Though some of the skills required from an intern will be particular to the role they are interning for, there are skills that are sought after by all employers. Working with customers is almost certainly expected in the hospitality and therefore soft skills are crucial in this area. Being able to communicate and engage with people with confidence is a very useful skill. Customers appreciate people who both look and act the part; but you can only do this if you understanding your role and what is expected. Show you understand the role by doing your research, don't look like an intern. Another skill that people may sometimes misunderstand, as Dr. Peter Ricci has stated, is the ability of ‘exploration combined with a can-do attitude’. An intern is not meant to be babied, but will be guided, they must show independence and drive in their role. This can make the difference between someone looking for their next opportunity and another who is looking forward to the job they’ve just been offered.

Internships and apprenticeships can turn into a prosperous opportunities for candidates as well as employers. With the right structure and a consideration for the expectations that are in place, a valuable experience can develop. Showing a level of confidence, composure and a willingness to learn is helpful for candidates. Understanding how to carry yourself during your internship and understanding your role is also valuable. Show a level of professionalism and forward thinking that makes you seamlessly integrate into the team. Showing this will demonstrate to your employers that you can carry yourself in the way that is required. For example, noting something that customers frequently have an issue with and recommending a change is a good practice. Hopefully, you've gained a glimpse into how to be a good intern. Look out in future editions of CTH Connection to understand some of the ways to look for internships and spot good opportunities out there.

Floating Raft Hotel on the River Kwai


Long has the term ‘luxury travel’ been associated with gold taps, large, opulent hotels and designer luggage. But there has been a significant shift in what people are searching for when looking for luxury whilst travelling. The term ‘Luxury Travel’ now nods towards the buzzwords ‘authentic’, ‘unique’, ‘experience’ and ’emotional value’ and less about the ‘possessions’.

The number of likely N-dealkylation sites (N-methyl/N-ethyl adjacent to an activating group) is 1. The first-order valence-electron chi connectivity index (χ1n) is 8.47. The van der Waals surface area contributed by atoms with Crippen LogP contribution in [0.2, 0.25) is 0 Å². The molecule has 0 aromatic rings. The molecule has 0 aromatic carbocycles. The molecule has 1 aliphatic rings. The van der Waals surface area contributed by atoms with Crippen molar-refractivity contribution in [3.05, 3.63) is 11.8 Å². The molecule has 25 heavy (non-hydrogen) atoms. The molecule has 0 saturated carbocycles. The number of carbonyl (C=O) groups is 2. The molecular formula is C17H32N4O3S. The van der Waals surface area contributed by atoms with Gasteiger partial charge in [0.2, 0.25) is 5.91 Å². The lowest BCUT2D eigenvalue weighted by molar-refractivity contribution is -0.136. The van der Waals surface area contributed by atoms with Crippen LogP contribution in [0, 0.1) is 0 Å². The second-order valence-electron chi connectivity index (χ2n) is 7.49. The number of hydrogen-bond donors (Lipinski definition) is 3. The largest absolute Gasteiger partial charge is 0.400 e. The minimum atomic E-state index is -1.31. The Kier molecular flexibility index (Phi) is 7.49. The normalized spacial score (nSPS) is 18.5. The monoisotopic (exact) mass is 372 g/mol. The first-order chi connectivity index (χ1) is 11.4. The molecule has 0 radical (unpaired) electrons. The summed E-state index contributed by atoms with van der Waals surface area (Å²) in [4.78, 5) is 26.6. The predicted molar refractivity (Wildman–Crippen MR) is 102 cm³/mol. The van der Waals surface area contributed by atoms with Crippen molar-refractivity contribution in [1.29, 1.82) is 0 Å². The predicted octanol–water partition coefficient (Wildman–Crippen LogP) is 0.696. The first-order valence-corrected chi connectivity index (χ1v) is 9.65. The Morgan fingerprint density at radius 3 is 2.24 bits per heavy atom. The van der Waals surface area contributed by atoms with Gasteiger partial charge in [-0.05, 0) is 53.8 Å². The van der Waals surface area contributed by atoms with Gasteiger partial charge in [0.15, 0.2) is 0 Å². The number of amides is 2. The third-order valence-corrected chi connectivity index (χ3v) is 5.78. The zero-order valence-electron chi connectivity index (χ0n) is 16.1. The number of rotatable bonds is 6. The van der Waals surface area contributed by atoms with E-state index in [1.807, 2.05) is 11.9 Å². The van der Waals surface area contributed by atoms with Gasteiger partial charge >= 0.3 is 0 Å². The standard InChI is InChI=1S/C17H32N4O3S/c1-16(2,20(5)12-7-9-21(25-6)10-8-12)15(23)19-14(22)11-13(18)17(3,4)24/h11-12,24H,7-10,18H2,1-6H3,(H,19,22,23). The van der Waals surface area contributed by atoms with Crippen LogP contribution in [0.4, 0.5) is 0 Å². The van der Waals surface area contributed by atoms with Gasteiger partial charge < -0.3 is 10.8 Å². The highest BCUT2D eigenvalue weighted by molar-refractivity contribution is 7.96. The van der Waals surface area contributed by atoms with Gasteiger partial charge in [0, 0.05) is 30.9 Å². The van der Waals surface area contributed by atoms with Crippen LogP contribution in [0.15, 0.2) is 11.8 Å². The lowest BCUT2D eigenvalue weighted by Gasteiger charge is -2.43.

The search is on for small, unique and personal hotels and services. Experiences that give an authentic feel about the place you are visiting and immersing yourself into the local community, whether this is sampling local food or accommodation surrounded by the natural environment. People are looking for customised local experiences and adventures in places that are not easily accessible. The trend is toward simplicity and family run hotels that can give you that authentic experience.

The trend is toward simplicity and

family run hotels that can give you that authentic experience. Larger hotel groups are now also looking to create smaller boutique experiences. You only have to look online to find a multitude of boutique hotel booking sites. Many of the smaller luxury accommodations are concerned about sustainability and the local environment. They purchase interiors from the surrounding environment and food that is locally sourced to give as an authentic experience as possible.

There are also destinations that have a ‘deadline date’ that are on the radar. For example. The Maldives are said to have a rising sea level and if it continues at the current rate they will lose 77% of their land area within the next 80 years. And since the death of Fidel Castro, Cuba is the place to go for many before it changes and modernises. Although change is already happening you can still feel the essence of the 1950’s when visiting.

As the search is on for that once in a lifetime experience, the question remains about how to find and book them. Travel agents are now back on the menu as people realise the importance of booking with a reputable agent who will go out of their way to give you the experience and service as well as their expertise if anything doesn’t quite go to plan.

The hope is that with the shift in Luxury Travel towards being more conscious of the environment and ‘going local’ whilst searching for authenticity, we are making a change to the world that can only be for the better.

The quote ‘Travel is the only thing you buy that makes you richer’ couldn’t be more relevant.

By Ulpa Chauhan Yummy Love Journey

Woman Checking In At Hotel Reception


Most people would have heard the phrase ‘the customer is king’ at some stage in life; whether that be in a working capacity or otherwise. The phrase ‘the customer is king’ derives from the perception that the customer is a key component in business. This phrase is all the more accentuated in the hospitality industry. In some industries, the strategic objective may be influenced more by the advancement in technology such as with the mobile phone industry. However, in the hospitality industry, guests have more of an influence on this process. This of course is due to the fact that the hospitality industry is in the service sector. Regardless of this, the customer's influence should not be undermined.